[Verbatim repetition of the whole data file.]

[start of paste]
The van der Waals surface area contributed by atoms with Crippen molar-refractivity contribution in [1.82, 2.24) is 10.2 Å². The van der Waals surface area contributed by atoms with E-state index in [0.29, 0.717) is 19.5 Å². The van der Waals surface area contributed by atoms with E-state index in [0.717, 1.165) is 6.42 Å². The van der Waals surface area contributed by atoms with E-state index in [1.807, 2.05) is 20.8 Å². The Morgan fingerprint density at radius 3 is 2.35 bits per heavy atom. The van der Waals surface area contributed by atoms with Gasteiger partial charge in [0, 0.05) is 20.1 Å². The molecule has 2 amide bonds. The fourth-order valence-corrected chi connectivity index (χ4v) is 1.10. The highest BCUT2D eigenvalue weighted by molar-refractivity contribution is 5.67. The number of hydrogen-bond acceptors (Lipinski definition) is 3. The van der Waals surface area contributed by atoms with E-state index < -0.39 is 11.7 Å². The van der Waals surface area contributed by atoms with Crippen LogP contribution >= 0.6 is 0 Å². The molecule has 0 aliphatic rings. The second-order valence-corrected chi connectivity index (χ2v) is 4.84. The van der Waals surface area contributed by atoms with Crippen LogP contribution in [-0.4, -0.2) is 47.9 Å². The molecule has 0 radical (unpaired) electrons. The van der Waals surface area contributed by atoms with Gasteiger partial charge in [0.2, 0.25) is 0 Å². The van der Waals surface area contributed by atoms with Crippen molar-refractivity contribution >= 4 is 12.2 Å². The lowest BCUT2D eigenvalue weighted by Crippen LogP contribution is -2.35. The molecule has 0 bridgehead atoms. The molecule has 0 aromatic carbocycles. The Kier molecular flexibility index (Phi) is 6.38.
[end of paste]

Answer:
The van der Waals surface area contributed by atoms with Crippen molar-refractivity contribution in [1.82, 2.24) is 10.2 Å². The van der Waals surface area contributed by atoms with E-state index in [0.29, 0.717) is 19.5 Å². The van der Waals surface area contributed by atoms with E-state index in [0.717, 1.165) is 6.42 Å². The van der Waals surface area contributed by atoms with E-state index in [1.807, 2.05) is 20.8 Å². The Morgan fingerprint density at radius 3 is 2.35 bits per heavy atom. The van der Waals surface area contributed by atoms with Gasteiger partial charge in [0, 0.05) is 20.1 Å². The molecule has 2 amide bonds. The fourth-order valence-corrected chi connectivity index (χ4v) is 1.10. The highest BCUT2D eigenvalue weighted by molar-refractivity contribution is 5.67. The number of hydrogen-bond acceptors (Lipinski definition) is 3. The van der Waals surface area contributed by atoms with E-state index < -0.39 is 11.7 Å². The van der Waals surface area contributed by atoms with Crippen LogP contribution >= 0.6 is 0 Å². The molecule has 0 aliphatic rings. The second-order valence-corrected chi connectivity index (χ2v) is 4.84. The van der Waals surface area contributed by atoms with Crippen LogP contribution in [-0.4, -0.2) is 47.9 Å². The molecule has 0 radical (unpaired) electrons. The van der Waals surface area contributed by atoms with Gasteiger partial charge in [0.2, 0.25) is 0 Å². The van der Waals surface area contributed by atoms with Crippen molar-refractivity contribution >= 4 is 12.2 Å². The lowest BCUT2D eigenvalue weighted by Crippen LogP contribution is -2.35. The molecule has 0 bridgehead atoms. The molecule has 0 aromatic carbocycles. The Kier molecular flexibility index (Phi) is 6.38.